Supreme Court Clarifies Unconscionability Requirement to Invalidate Arbitration Clause

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Supreme Court Clarifies Unconscionability Requirement to Invalidate Arbitration Clause

The California Supreme Court’s recent decision in Sanchez v. Valencia Holding Company, LLC clarified the definition of unconscionability with respect to arbitration provisions. Moreover, the ruling signaled the Court’s willingness to enforce arbitration agreements in consumer and employment contracts. This finding is particularly significant in light of California’s historical hesitation to enforce arbitration agreements notwithstanding the applicability of the Federal Arbitration Act (FAA), which mandates enforcement of arbitration provisions.

Supreme-Court-Clarifies-Unconscionability-Requirement-to-Invalidate-Arbitration-Clause-300x199The Sanchez decision conforms to the ruling in the United States Supreme court in the pivotal case ofAT&T Mobility LLC v. Concepcion on the issue of the enforceability of arbitration provisions. That case determined that, in general, arbitration agreements should be upheld in accordance with their terms, even in standardized consumer contracts and employment agreements.

In Sanchez, the Supreme Court’s reversal of the Court of Appeal’s decision focused on the lower court’s determination that the consumer contract for the purchase of an automobile was procedurally and substantively unconscionable. Specifically, the Court of Appeals held that the contract was characterized by both oppression and surprise based on a variety of factors including the plaintiff’s assertion that the clause was not explained or negotiated, that appeals were limited based on the arbitration award and that the appealing party was obligated to advance the costs of the appeal.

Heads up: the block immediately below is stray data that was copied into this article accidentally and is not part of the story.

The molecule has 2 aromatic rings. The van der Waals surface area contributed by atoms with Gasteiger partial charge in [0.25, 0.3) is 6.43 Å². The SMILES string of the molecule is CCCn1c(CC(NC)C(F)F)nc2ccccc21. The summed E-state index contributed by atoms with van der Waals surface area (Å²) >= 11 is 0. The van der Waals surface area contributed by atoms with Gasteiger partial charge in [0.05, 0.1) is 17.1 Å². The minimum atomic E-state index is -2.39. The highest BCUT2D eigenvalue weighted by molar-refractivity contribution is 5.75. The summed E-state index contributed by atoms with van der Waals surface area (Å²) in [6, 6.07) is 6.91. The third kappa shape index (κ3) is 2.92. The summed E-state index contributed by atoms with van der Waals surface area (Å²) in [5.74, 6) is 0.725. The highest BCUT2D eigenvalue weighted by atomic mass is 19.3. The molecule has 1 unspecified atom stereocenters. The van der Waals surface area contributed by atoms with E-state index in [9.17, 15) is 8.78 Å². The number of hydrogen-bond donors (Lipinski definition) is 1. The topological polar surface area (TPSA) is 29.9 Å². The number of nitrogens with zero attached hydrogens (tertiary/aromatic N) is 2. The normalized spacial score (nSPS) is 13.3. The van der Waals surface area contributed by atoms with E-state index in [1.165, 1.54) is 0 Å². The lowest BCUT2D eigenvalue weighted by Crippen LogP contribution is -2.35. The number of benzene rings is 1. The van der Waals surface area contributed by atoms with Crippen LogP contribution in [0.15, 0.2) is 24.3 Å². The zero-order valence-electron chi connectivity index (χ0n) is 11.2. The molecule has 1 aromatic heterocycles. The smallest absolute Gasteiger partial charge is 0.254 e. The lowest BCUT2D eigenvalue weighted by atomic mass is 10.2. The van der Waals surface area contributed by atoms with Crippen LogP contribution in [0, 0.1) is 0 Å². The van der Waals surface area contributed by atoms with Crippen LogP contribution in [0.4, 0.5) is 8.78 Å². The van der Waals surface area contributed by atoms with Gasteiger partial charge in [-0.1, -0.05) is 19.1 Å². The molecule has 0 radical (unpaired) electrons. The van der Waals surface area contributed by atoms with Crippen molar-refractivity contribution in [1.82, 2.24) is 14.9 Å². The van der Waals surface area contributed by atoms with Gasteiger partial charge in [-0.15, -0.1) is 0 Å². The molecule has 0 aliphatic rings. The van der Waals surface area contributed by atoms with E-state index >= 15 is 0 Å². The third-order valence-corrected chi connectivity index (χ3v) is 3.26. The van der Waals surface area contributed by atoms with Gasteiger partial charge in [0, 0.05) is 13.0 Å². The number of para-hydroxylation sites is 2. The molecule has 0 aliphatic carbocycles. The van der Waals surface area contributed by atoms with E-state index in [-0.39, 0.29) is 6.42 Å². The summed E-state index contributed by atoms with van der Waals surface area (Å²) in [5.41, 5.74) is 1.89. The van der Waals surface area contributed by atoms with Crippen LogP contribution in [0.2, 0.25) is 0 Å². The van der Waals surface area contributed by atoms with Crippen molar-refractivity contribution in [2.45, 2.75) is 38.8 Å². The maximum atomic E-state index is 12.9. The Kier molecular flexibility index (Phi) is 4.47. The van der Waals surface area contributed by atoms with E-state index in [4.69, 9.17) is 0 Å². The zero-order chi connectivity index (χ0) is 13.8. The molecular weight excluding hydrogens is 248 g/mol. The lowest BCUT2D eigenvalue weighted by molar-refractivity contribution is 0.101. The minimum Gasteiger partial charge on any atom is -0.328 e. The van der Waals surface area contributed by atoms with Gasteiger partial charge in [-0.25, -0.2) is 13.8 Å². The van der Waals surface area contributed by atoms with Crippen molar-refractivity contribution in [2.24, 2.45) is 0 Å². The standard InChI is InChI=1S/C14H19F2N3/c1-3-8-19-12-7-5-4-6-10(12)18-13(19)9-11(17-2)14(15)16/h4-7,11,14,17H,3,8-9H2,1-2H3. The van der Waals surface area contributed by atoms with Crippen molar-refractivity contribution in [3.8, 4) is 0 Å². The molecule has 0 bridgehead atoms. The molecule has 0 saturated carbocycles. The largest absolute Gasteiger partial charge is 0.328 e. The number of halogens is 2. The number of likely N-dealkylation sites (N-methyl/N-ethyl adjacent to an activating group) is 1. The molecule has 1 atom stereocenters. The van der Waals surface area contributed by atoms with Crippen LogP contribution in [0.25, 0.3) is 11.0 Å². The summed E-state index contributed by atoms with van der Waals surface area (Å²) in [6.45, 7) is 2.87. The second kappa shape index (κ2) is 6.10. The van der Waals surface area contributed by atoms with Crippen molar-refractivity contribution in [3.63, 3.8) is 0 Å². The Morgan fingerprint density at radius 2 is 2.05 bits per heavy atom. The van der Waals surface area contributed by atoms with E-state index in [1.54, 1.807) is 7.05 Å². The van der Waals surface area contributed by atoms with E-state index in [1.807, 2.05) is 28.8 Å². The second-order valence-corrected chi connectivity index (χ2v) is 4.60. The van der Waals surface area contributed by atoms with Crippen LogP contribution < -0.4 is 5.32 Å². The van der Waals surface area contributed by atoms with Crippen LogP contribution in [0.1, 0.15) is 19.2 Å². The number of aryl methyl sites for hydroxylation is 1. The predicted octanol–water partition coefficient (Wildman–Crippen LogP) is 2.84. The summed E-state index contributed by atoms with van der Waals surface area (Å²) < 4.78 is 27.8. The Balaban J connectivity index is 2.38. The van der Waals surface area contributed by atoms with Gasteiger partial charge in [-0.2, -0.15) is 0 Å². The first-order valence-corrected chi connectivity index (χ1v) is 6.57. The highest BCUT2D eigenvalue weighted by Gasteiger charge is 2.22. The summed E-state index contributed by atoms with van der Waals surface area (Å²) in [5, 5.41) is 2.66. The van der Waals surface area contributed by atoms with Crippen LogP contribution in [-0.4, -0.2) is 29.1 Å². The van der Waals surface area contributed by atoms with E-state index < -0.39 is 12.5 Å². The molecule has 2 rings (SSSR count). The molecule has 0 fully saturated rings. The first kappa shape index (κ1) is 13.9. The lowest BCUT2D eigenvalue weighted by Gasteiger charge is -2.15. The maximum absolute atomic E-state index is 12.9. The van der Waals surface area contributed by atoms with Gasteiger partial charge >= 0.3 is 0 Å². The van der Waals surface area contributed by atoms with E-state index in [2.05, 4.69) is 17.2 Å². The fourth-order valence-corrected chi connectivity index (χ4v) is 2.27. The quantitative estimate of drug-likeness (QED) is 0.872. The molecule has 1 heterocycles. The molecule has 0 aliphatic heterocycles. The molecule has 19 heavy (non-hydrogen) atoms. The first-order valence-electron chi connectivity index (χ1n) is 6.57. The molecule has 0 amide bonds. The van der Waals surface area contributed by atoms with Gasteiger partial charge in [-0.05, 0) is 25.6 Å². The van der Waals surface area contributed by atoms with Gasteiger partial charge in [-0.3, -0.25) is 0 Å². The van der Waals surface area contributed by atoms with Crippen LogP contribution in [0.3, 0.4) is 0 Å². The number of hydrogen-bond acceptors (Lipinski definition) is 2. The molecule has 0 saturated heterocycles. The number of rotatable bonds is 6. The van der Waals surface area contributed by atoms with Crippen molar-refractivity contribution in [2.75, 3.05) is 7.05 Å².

In disagreeing with the standard for determining unconscionability, the California Supreme Court explained that proving unconscionability entails a substantial burden, and that merely demonstrating the one-sidedness of an agreement does not satisfy this burden. There was no finding of procedural unconscionability simply because the arbitration provision was not adequately explained by the defendant or read by the plaintiff. As for substantive unconscionability, the court must find that the inherent unfairness in the transaction is overwhelming, and Sanchez failed to meet that standard.

Although unconscionability remains a case-by-case assessment, the Supreme Court’s holding clearly demonstrates that courts will apply the same criteria to arbitration agreements as they do to other contractual agreements.

When you are a party to a contract, consulting with an experienced attorney can provide you with the legal and practical advice necessary to protect your interests. DeAnn Flores Chase and the experienced team of attorneys at Chase Law Group, P.C. will advise you on all matters relating to your employment or business agreements. Contact Chase Law Group, P.C. at (310) 545-7700 or visit them at www.chaselawmb.com to schedule a consultation.